Impeachment is messy and trials always fail, so censure POTUS? Is that honestly what The National Review thinks will make the Republican Tea Party look sane in voters’ eyes. Yup.
Forty years ago this coming week, Richard Nixon resigned the presidency. Not long before his resignation, the House Judiciary Committee’ had approved articles of impeachment against him. The consensus is that Nixon had committed wrongs that amounted to the “high crimes and misdemeanors” specified in the Constitution for removal from office. There is general agreement among current White House critics that President Obama has not done so, with 2012 vice-presidential nominee Paul Ryan being the latest GOP leader to express that view.
However, President Obama may soon change people’s minds if this fall he unilaterally suspends deportations of illegal aliens or extends work permits to them, using the excuse that Congress hasn’t passed the kind of immigration reform he would like. After all, no less a constitutional expert than Barack Obama told a Univision town hall in 2011: “With respect to the notion that I can just suspend deportations through executive order, that’s just not the case.”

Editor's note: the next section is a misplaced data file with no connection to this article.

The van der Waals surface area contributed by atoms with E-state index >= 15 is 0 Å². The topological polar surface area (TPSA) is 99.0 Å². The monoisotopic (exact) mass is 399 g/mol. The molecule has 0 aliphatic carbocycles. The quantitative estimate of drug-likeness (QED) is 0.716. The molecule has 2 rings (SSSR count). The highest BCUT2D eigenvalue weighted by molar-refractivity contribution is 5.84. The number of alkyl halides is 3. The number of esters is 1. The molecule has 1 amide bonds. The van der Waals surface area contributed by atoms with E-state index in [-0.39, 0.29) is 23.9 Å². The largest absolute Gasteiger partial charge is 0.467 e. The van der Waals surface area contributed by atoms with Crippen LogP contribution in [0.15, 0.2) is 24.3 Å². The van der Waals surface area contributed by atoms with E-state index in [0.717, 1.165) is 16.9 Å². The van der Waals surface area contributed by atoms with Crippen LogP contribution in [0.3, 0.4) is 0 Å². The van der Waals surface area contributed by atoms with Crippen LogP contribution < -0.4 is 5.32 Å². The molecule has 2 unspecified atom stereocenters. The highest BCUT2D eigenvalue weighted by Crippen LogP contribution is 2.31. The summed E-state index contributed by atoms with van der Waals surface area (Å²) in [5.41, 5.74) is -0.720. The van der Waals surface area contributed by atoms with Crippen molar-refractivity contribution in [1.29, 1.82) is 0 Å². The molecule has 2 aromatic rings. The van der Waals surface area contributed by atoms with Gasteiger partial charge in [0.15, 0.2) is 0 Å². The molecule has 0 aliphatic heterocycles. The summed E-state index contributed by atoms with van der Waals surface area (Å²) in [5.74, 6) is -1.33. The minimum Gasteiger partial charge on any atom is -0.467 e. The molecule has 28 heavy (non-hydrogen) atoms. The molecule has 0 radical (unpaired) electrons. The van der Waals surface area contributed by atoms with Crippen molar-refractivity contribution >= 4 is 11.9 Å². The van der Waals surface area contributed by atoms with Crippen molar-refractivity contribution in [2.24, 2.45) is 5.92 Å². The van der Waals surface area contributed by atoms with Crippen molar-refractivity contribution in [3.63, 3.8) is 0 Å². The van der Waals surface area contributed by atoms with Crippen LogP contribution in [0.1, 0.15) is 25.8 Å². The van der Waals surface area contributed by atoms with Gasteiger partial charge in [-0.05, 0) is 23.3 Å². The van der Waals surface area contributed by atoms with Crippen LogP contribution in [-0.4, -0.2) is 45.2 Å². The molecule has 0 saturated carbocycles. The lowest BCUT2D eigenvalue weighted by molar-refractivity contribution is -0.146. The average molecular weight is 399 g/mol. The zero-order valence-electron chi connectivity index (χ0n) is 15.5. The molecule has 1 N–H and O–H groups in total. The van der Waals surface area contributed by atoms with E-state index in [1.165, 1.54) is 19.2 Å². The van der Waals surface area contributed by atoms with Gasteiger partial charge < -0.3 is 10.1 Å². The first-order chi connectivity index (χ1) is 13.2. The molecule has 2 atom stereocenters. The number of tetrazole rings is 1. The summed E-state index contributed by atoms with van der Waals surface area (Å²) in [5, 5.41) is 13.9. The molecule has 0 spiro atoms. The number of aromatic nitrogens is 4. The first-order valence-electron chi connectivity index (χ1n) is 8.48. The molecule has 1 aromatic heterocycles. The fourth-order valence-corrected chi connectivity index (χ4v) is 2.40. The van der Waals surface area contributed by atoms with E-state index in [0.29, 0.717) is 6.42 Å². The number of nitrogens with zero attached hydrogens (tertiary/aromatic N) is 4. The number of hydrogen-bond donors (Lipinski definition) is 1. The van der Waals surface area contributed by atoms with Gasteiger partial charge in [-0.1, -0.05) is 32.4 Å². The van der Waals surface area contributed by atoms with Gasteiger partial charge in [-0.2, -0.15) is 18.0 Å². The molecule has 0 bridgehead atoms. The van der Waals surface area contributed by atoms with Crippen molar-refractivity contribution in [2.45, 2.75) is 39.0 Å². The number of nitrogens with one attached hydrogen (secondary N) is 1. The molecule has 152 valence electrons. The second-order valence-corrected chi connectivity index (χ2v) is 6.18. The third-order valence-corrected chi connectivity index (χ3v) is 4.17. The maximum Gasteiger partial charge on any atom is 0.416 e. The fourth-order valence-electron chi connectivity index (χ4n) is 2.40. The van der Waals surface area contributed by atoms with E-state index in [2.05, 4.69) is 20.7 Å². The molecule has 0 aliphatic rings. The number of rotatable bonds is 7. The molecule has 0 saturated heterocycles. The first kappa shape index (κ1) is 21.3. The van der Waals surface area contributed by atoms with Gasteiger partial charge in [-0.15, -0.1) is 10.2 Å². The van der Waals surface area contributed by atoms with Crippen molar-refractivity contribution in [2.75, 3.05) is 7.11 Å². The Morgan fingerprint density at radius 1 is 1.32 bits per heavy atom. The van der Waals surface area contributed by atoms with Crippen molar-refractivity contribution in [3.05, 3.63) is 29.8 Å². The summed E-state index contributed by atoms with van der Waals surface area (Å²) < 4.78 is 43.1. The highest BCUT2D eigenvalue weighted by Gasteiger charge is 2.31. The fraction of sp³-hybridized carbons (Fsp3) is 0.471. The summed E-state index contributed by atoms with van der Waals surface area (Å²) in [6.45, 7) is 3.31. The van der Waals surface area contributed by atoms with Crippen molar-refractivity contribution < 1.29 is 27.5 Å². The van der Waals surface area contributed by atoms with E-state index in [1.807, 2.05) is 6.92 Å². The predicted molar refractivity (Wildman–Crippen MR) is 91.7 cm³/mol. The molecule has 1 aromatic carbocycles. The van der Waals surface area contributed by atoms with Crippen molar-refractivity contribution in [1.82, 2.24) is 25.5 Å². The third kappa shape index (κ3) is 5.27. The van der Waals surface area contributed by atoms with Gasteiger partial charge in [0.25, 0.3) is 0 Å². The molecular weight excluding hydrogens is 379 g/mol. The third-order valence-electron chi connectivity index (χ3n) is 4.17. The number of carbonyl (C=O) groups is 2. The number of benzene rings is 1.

President Bill Clinton remains the only modern president to have been impeached by the House, although the Senate acquitted him. At the time, I was a bitter Clinton critic. But in my role as a TV pundit, I didn’t support his removal as president. I’ve always felt that we need a middle path between routine political pummeling and ejection from office when we are dealing with a rogue executive. The House’s lawsuit against the White House for altering Obamacare dozens of times without consulting Congress is fine as far as it goes, but we need to make more use of the power of censure by Congress. In addition, a lawsuit could take years to wend its way through the courts and might not even be resolved until Obama leaves office.
Impeachment is akin to detonating a nuclear weapon on the field of politics. The American people shy away from impeachment. In a new CNN poll, fully 79 percent believe it should be reserved only for “serious crimes.” “Not only is its explicit purpose to legislatively overturn the sovereign judgment of the people at the ballot box, its impact on the work of the government, and on our domestic tranquility, is deeply corrosive,” notes Charles Cooper, who was head of the Office of Legal Counsel in Ronald Reagan’s Justice Department. The OLC is tasked with acting as counsel for the president and attorney general on the constitutionality of laws and executive actions.